Sir Thomas Bishopp, 1st Baronet

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Sir Thomas Bishopp, 1st Baronet (1550–1626) was an English politician.

He was the only son of Thomas Bishopp of Henfield, Sussex and his wife Elizabeth Belknap and educated at St John’s College, Oxford (1562), Clifford’s Inn and the Inner Temple (1572).

Before 1549, Thomas Bishopp senior had acted as feoffee to Elizabeth, who was a recusant. Her father, Sir Edward Belknap, was active both on the battlefield and as a court official during the 16th and 17th centuries. He had fought for Henry VII of England and been appointed to the post of "surveyor of the King's prerogative", which gave him the power to appropriate lands and property. By Thomas's marriage to Elizabeth he had obtained a considerable estate in Sussex.[1] They had settled at Henfield in Sussex where Thomas became a JP and attorney to the bishop of Chichester, Robert Sherburne (bishop 1508-36), who annexed the prebendary of Henfield in 1499 to his bishopric and then conveyed the estate to Thomas senior.

In 1560, Thomas junior was just 10 years old when he inherited from his father Thomas senior the parsonage and park at Henfield, the manors of Beeding, Drayton, Hunston, Stubcroft, and certain farms and stock including a flock of 1,000 sheep. However, as he was a minor he became the ward first of the very wealthy and influential Sir Richard Sackville (cousin to Ann Boleyn) and later of his son Thomas Sackville,1st Earl of Dorset, a favourite of Elizabeth I. Thomas Bishopp’s connection with the Sackville family explains his swift promotion to office in his father’s adopted county and also his return to Parliament, first in 1584 for Gatton, then in 1586 and 1604 for Steyning.[1] He was probably nominated for these seats in Parliament by Lord Burghley (Master of the Court of Wards amongst other lucrative offices) William Cecil, 1st Baron Burghley.

From 1578 until his death he sat on the Sussex bench as a Justice of the Peace. In the 1587 report on Sussex justices of the peace Bishopp was a ‘young man’ who was a ‘good justice’. He was appointed High Sheriff of Surrey and Sussex for 1584–85 and 1601–02.[2]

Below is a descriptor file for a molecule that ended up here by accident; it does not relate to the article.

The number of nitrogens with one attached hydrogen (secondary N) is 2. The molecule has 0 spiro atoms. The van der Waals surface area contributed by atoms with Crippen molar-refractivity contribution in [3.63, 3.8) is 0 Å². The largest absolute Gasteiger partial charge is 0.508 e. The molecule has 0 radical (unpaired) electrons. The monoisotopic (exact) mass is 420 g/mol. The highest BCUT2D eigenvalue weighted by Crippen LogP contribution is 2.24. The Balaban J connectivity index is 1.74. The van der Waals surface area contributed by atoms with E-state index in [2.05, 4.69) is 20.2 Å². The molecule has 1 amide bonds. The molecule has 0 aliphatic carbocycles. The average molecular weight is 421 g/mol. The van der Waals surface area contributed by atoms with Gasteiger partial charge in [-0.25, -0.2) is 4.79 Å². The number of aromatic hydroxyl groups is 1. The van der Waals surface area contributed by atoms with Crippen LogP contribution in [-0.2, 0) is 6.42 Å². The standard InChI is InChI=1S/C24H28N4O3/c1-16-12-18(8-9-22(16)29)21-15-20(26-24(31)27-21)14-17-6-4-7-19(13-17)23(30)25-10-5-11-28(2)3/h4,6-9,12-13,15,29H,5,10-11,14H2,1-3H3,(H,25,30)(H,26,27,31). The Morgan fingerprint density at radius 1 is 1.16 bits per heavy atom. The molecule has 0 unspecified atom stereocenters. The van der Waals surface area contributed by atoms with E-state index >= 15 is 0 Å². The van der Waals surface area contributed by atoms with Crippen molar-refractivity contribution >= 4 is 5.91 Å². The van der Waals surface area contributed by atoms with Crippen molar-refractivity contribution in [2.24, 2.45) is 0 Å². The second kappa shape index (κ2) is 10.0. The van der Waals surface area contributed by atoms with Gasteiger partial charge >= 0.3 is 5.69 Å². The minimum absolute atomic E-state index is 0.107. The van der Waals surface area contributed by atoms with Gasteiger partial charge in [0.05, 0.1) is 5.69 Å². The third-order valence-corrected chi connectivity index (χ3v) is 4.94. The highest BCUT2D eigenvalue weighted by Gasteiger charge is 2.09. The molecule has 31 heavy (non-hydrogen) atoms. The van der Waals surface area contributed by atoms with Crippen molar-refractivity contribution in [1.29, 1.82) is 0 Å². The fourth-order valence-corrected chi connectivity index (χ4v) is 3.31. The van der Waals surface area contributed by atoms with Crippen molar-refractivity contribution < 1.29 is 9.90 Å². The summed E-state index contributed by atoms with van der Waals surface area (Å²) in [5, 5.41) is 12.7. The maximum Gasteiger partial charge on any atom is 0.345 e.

He bought the Parham House estate, Sussex in 1597 and was invested by King James I as a knight on 7 May 1603 at Theobalds House,[3] shortly after King James I had acceded to the throne. He was made baronet Bishopp of Parham in the County of Sussex in 1620 when almost 70 years old.

Sir Thomas Bishopp married, firstly, Anne Cromer, daughter of William Cromer, on 19 September 1577. He married secondly, Jane Weston, daughter of Sir Richard Weston and Jane Dister. Their eldest son was Sir Edward Bishopp, 2nd Baronet. Their second son Henry Bishopp, was a Postmaster General of England and inventor of the first postmark used on mail.


  1. ^ a b A General and Heraldic Dictionary of the Peerage and Baronetage of the British Empire, Volume 2, John Burke, pub 1833, page 651
  2. ^ "BISHOPP, Sir Thomas (1553-1626), of Parham, Suss.". History of Parliament Online. Retrieved 7 June 2013. 
  3. ^ J.B. Nichols, 1828 The Progresses, Processions, and Magnificent Festivities, of King James the First: His Royal Consort, Family, and Court; Collected from Original Manuscripts, Scarce Pamphlets, Corporation Records, Parochial Registers, &c., &c. ... Illustrated with Notes, Historical, Topographical, Biographical and Bibliographical, Volume 4, published 1828 p. 613
Parliament of England
Preceded by
Edmund Tylney
Roland Maylard
Member of Parliament for Gatton
With: Edward Browne
Succeeded by
John Puckering
Edward Browne
Preceded by
Thomas Shirley
Pexall Brocas
Member of Parliament for Steyning
With: Henry Shelley
Succeeded by
Thomas Crompton
Henry Apsley
Preceded by
Sir Thomas Shirley
Robert Bowyer
Member of Parliament for Steyning
With: Sir Thomas Shirley
Succeeded by
Sir Thomas Shirley
Edward Fraunceys
Baronetage of England
New title Baronet
of Parham

Succeeded by
Edward Bishopp